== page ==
US Growth Shows Its Strength

Growth Shows Its Strength

A five-day mid-term elections were followed by a publication of good growth figures, Thursday, Oct. 30, was a good day for the Government of Barack Obama. The US economy grew by 3.5% annually between July and September, according to the first estimate of the Department of Commerce. After rising 4.6% in the second quarter, it is the best six-month performance since 2003.

But it is unlikely that these figures are determinants in the electoral arena. A few months ago NBC / Wall Street Journal poll showed that 57% of Americans think the economy is still in recession. Statistical is evidence that, as flattering as the recent tidings are, they are struggling to become a reality.

First, even if the growth of the last two quarters has been dynamic, the average pace since the beginning of the year is nothing special: the increase in gross domestic product (GDP) is only 2% despite an extremely accommodative monetary policy from the Federal Reserve (Fed, central bank). “The growth figure for the third quarter is very good news, but when you look at it in detail, it is clear that the US economy is still recovering,” says Gregory Daco, an economist at Oxford Economics in New York.

GDP was supported by several factors that should not be recurring. This is the case of the sharp rise in public spending, especially in the defence sector. Exports have also demonstrated surprising dynamic (+ 7.8%), which will be difficult to repeat in the coming months.

This figure must be considered with caution because it is a first estimate does not take into account the month of September. The change in business inventories is also questionable. “Since the second quarter of 2011, quarterly GDP growth was revised eleven times thirteen, averaging 0.65 points, which is a substantial amount,” say Deutsche Bank economists.

For the rest, the performance remains modest. Consumption, which accounts for 70% of economic activity in the US rose 1.8% in the third quarter, slipped down compared to the 2.5% recorded three months earlier. There is also some disappointment about real estate: residential construction grew by only 1.8%, far from the 8.8% recorded in the second quarter. Finally, if business investment remains strong, growth capital investments, construction and intellectual property have slowed sharply (+ 5.5% against + 9.3% between April and June).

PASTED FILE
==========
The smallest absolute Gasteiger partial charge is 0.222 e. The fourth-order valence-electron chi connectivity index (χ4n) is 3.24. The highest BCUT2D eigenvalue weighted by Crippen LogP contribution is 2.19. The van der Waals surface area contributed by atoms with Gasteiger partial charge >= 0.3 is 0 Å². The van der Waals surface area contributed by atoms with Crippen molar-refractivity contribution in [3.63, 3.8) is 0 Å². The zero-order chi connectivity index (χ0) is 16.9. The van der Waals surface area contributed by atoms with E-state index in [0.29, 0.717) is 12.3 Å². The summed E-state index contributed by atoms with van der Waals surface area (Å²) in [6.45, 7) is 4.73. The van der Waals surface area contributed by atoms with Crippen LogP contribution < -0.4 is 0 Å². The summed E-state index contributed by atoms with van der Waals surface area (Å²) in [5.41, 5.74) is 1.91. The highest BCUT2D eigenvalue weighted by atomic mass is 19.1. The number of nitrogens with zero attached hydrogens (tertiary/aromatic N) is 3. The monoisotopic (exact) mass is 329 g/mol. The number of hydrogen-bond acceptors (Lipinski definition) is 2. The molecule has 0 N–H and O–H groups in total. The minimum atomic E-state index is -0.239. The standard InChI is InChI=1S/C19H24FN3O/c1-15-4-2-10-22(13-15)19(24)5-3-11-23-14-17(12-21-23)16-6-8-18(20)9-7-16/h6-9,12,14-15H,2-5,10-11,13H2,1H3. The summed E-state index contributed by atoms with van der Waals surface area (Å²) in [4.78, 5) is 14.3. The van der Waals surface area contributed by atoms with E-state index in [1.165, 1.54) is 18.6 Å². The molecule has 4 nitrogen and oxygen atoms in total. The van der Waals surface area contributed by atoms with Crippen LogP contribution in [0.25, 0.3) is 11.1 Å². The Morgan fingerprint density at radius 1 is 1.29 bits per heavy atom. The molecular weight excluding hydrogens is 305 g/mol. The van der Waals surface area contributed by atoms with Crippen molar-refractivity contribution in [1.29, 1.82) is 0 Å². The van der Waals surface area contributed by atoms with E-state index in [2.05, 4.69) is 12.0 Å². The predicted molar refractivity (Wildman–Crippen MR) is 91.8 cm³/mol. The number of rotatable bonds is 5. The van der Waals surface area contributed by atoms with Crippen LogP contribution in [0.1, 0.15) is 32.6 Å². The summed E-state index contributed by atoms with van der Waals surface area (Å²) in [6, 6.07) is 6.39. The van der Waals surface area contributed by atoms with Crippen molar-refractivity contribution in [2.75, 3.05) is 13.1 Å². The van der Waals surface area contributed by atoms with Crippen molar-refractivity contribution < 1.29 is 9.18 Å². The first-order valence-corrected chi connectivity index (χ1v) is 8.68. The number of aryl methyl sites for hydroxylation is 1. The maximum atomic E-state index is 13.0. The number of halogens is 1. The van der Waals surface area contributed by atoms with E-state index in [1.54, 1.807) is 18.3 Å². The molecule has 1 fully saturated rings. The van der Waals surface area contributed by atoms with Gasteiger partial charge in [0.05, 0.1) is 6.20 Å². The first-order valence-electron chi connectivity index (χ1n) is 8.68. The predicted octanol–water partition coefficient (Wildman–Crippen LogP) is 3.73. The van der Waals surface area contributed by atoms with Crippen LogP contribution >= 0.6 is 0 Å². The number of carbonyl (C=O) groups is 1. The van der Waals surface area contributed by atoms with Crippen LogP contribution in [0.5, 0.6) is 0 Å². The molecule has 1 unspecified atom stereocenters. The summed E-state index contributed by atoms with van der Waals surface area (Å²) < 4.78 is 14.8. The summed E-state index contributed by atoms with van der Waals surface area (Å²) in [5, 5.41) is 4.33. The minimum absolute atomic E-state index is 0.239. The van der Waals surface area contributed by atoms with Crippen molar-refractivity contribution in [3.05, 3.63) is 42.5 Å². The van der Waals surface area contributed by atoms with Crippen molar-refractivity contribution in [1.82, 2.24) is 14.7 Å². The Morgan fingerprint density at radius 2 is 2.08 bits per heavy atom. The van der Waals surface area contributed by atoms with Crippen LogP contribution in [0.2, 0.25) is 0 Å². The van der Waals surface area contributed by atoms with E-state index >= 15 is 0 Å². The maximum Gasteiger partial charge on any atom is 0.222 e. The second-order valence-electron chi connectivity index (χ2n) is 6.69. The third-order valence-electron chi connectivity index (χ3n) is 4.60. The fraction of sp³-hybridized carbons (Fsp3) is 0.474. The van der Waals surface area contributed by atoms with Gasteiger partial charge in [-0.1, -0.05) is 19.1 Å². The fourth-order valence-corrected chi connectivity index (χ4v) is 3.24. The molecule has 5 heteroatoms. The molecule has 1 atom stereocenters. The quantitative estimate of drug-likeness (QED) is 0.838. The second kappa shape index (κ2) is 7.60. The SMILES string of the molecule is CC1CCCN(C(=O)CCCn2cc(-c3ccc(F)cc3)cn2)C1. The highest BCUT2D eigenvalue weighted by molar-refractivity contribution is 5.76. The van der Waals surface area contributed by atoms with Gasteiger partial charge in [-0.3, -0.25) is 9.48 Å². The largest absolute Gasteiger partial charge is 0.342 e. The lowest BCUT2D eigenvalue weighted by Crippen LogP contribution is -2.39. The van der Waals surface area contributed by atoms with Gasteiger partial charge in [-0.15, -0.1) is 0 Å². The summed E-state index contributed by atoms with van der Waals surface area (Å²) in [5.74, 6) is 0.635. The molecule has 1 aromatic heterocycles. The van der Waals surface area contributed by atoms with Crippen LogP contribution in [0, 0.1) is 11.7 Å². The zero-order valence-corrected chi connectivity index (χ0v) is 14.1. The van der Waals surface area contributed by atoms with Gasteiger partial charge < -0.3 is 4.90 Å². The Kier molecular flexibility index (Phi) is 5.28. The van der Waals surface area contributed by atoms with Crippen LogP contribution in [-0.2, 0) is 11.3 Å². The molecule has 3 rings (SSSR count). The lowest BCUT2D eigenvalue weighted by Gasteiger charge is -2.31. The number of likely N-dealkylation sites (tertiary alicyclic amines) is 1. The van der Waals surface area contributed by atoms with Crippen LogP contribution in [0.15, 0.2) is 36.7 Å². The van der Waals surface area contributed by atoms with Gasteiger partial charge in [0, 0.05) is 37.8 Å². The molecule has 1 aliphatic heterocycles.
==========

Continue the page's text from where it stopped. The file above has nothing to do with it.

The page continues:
Back to modest growth

In fact, it seems that after catching up with respect to a first quarter in which GDP plunged 2.1%, there is a kind of return to modest growth. “It still lacks a key element in the US economy accelerates: the significant wage growth,” said Mr. Daco. “As long as it will not be the case, we will see economy recovering,” he insists, adding that a number of leading indicators show that the underlying wage pressures begin to appear. This is particularly the case in SMEs where the intentions of entrepreneurs to raise salaries in the next six months are trending up.

But this movement on wages is likely to be slow, despite the improvement in employment. The unemployment rate actually fell to 5.9% in September. But the numbers of long-term unemployment, jobs experienced part-time and low participation rate (the proportion of the working age population that is employed or otherwise effectively seeks) show that the situation of the labor market is still not returned to normal.

Another downside: still weak inflation. The index measuring personal consumption expenditures in the third quarter grew 1.2% year on year, far from the 2% target that the Fed has set.

Although consumer confidence is at its highest in seven years and the decline in the price of gasoline gives extra purchasing power, the US economy remains fragile and is not immune due to the slowdown in the rest of the global economy coupled with the continued rise of the dollar.

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